The MPA-101 is a nice compact desk amplifier for a stereo speaker system or a subwoofer. It’s 50W/channel into 4 Ohms or 100 into 8 Ohms bridged mono and has a very quiet cooling fan which is almost totally silent and doesn’t even come on all the time. Great understated styling, too. They’re still in production and you can even buy one on Amazon for about $200. This one was $20 at a thrift store, if I remember the story.
Jamo is a part of the Klipsch group, and these amps are pretty well regarded. They’re daisy-chainable with cascading inputs, so several of these would make a nice independent amplifier system when paired with a digital speaker controller or similar.
I e-mailed Klipsch and they sent me the schematic to help with the repair process. You can download a copy here.
The amp wasn’t coming out of protect or when it was, it was incredibly distorted and with basically no volume control, only loud crashing. It looked like the power supply had suffered a failure at one point, with the resistor being discolored. Some of the capacitors looked pretty suspect so I shotgun’d it and replaced all the capacitors on this board with new ones. The power supply board was solder jumpered to the main amplifier boards at an edge connector, which was a pretty annoying connection method.
Jim KJ7QT wrote me a note talking about his experience with a similar problem on this model:
I pulled the boards out of the amplifier, and carefully examined them with a 10x magnifing glass – a 220MF electrolytic capacitor (labeled C39 on the schematic) showed signs of leakage at its base, and less than 3 Ohms resistance across its plates in circuit – which should have been around 1K Ohm based on the value of resistor R88.Capacitor C39 is part of a sensing circuit that takes 32VAC from the main transformer, rectifies it to a 12VDC reference voltage, which is compared by the amplifier’s protection circuitry. I’m assuming that this circuit is intended to sense an overload on the transformer caused by a short-circuit and shut down the amp – so when the capacitor failed, the voltage dropped, and the amp was shut down.We also replaced resistors R78 (2.2K, 2W) and R85 (2K, 2W) with 5W parts, upgraded R90 (39 Ohm, 1W) to a 2W part, and re-flowed the solder joints on all of the main power transistors, as the back side joints were quite dry, and one had been visibly arcing under load.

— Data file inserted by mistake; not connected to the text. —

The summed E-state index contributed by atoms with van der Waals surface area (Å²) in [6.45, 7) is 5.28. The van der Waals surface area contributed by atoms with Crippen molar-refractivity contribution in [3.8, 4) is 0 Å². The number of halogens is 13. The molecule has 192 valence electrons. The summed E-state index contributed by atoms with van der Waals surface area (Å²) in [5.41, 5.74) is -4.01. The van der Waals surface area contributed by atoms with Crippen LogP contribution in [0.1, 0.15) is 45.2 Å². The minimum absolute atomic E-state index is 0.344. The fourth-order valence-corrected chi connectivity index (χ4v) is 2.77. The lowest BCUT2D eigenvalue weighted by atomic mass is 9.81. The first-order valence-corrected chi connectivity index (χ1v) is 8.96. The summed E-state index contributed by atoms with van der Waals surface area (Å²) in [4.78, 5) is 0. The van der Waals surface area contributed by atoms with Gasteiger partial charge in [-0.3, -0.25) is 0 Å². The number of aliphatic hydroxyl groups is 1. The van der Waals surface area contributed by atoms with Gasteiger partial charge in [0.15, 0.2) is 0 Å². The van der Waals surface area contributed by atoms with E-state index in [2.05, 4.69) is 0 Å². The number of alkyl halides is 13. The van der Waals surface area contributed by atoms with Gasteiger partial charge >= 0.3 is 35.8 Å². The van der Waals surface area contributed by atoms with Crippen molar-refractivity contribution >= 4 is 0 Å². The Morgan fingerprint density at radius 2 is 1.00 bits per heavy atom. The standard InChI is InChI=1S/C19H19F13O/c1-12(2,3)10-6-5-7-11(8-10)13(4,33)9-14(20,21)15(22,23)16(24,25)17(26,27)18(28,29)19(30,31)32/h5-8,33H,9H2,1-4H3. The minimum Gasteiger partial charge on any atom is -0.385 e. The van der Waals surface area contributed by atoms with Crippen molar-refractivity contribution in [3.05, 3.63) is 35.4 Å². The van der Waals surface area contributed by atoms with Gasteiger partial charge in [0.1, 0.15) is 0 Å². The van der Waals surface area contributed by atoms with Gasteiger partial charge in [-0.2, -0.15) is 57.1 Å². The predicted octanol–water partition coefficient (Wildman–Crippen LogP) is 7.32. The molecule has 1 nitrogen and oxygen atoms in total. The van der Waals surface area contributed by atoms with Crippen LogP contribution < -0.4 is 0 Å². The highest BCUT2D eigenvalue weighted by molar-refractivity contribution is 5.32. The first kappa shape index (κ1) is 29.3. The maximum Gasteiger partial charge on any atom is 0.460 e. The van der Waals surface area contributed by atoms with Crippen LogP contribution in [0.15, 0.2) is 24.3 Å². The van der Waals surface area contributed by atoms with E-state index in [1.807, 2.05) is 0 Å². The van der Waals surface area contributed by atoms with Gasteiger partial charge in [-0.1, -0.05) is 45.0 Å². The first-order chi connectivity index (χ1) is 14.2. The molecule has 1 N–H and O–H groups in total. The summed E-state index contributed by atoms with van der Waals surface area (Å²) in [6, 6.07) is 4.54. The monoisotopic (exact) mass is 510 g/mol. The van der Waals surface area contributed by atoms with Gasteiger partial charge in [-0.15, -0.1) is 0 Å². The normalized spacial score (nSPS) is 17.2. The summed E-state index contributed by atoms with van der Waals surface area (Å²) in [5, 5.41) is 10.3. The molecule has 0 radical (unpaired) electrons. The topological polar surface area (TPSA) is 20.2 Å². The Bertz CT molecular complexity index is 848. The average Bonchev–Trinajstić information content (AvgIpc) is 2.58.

I did also get my new Rigol oscilloscope, which really let me see what the amplifier was doing at each internal stage.
I used Audacity to generate a 600 Hz test tone about 25 minutes long and saved it as an MP3, then played it back from the laptop. The garbage waveform it produced and the laptop rendered makes me want to move my HP 200CD precision audio oscillator up the repair queue, it needs its power supply reconditioned and to be calibrated. One probe was attached across a dummy load at the output terminals. The other probe I held on to and used it to probe the amplifier stages from the back forward. The idea was to compare the waveforms and see where the distortion was being generated in the circuit.
It’s almost 600 Hz.
I started probing the input ICs on the preamp stage.
It was handy having the entire schematic visible at the same time, more or less, working right under it.
Output trace with the volume turned about half-way up. Terrible distortion.
Even worse when the amp was being adjusted
The signals phase better when both are connected together. I assume it’s something to do with the triggering; I’m still learning how to use the new oscilloscope since even this functionality was just not possible on my old EICO 460. This new scope has around 60 years worth of improvements built in.
Here I am probing one of the driver transistors on the amplifier board. The distortion has cleared up a bit it seems.
And at an earlier stage. At this point all I’d really done was clean some connections, cycle the volume knob completely a few times, and reseat connectors but it looked like the amplifier stage gain was working properly. I decided to switch to some music.
I’m not entirely sure how to make the scope snapshots a consistent size. The software isn’t the most intuitive. The communication protocol has been pretty well hacked, though, someone might write a replacement UI for the scope. I switched to probing the volume control, since the distortion only came back when it was moved.